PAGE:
Archives for posts with tag: vision

A Look at ADHD
Jason Clopton, O.D., F.C.O.V.D., A.B.O. & Heidi Clopton, OTR/L
Center of Vision Comprehensive Vision Care and Therapies
Center of Development Pediatric Therapies
1445 East 10th St. Cookeville, TN 38501
931-372-2020 http://www.drclopton.com
http://www.covd.biz & http://www.developmentaldelay.net

 

“ADHD Does Not Exist” – Wow, now that’s a book title that will get your attention!

Dr. Richard Saul released this book a month ago and has been on many media circuits explaining his title. He is no newbie to the world of ADHD. Dr. Saul was a pioneer in the diagnosis and treatments of ADHD way back in the 1970’s. He explains this provocative title in the intro to the book. Dr. Saul states, “Attention related symptoms are all too real, with negative consequences for children, adults, and broader society; those affected face challenges in academic, professional, and social settings, often with lifelong repercussions.

But the medical establishment’s reliance on the ADHD diagnosis- and the medical community’s embrace of it- has also had several negative consequences: the failure to diagnose underlying conditions that explain attention symptoms in whole or part; the omission of much-needed treatment for those primary diagnosis; the health related, economic, and emotional costs of undiagnosed and hence untreated conditions.”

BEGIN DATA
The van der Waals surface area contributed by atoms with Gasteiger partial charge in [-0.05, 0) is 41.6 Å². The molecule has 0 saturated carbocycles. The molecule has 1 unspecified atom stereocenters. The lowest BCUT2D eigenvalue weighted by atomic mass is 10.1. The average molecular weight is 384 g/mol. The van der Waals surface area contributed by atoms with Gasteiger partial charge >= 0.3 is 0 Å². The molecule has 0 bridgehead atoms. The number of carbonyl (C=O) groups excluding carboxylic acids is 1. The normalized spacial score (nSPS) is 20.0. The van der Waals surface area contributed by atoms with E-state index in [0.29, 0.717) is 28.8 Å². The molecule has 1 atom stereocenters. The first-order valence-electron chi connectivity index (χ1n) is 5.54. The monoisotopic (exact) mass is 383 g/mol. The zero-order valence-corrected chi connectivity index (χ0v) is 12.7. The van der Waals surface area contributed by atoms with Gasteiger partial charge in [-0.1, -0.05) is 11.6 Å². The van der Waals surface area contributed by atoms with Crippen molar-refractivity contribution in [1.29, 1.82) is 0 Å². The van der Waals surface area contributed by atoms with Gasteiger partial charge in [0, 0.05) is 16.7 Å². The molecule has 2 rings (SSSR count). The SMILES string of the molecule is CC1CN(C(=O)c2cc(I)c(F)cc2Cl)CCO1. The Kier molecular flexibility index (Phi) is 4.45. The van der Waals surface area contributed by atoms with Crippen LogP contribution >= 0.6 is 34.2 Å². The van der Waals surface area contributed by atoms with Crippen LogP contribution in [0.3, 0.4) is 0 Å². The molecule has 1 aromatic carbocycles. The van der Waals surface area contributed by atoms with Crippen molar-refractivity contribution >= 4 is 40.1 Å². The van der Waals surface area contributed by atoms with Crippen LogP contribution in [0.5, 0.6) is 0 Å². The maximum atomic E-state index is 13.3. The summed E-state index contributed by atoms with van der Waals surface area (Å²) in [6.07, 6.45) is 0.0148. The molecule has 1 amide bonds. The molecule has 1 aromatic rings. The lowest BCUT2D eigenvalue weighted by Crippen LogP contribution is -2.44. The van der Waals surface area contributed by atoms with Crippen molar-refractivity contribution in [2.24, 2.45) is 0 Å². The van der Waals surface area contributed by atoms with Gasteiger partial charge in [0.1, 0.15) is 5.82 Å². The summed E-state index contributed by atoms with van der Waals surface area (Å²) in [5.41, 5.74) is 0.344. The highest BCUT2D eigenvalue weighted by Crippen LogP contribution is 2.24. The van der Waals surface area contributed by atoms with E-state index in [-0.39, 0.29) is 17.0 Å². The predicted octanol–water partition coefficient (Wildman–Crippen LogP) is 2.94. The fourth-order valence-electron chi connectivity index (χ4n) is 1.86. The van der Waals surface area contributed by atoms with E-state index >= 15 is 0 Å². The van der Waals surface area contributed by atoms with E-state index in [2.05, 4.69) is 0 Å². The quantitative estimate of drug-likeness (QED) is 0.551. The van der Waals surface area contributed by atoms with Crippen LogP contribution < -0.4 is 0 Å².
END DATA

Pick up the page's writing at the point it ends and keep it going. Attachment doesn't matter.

Diagnosis- The diagnosis for ADHD is a very subjective diagnosis, often a checklist of symptoms. The Diagnostic and Statistical Manual of Mental Disorders 5th edition was released in 2013 and lowered the number of symptoms needed and raised the age to 12 yrs from 7yrs which will result in more children qualifying for the diagnosis now. Dr. Saul raises the question to the medical, psychological, and educational community, “What if the symptoms of ADHD can be explained fully by other conditions? Once I treated what I saw as the primary diagnosis (the non-ADHD diagnosis) the ADHD symptoms usually disappeared…”.

Research is showing many co-morbid conditions that go along with ADHD that are often not the “focus” as the primary treatment due to 2/3rds of those with ADHD use medications as their only treatment. With 20% of high school aged boys and 7% of the total population with this diagnosis it is vital to find what could be an underlying condition that is mimicking ADHD symptoms. Are the short and long term side effects of stimulant medications worth it when the child may have another issue causing them to look inattentive, hyperactive, and/or impulsive?

Top Underlying Causes of Inattention, Hyperactivity, and Impulsiveness:

1. Vision Problems- “Eyestrain can make classroom attention impossible” reads the subtitle of an online article published by the Children’s Vision Information Network. 20% of school children suffer vision problems that make it difficult for them to sustain focus on academic tasks or near focus tasks. Eye-teaming, meaning how the eyes coordinate with each other, is often not checked in routine vision exams. Children with Convergence Insufficiency (CI) have been researched to show the same symptoms as ADHD.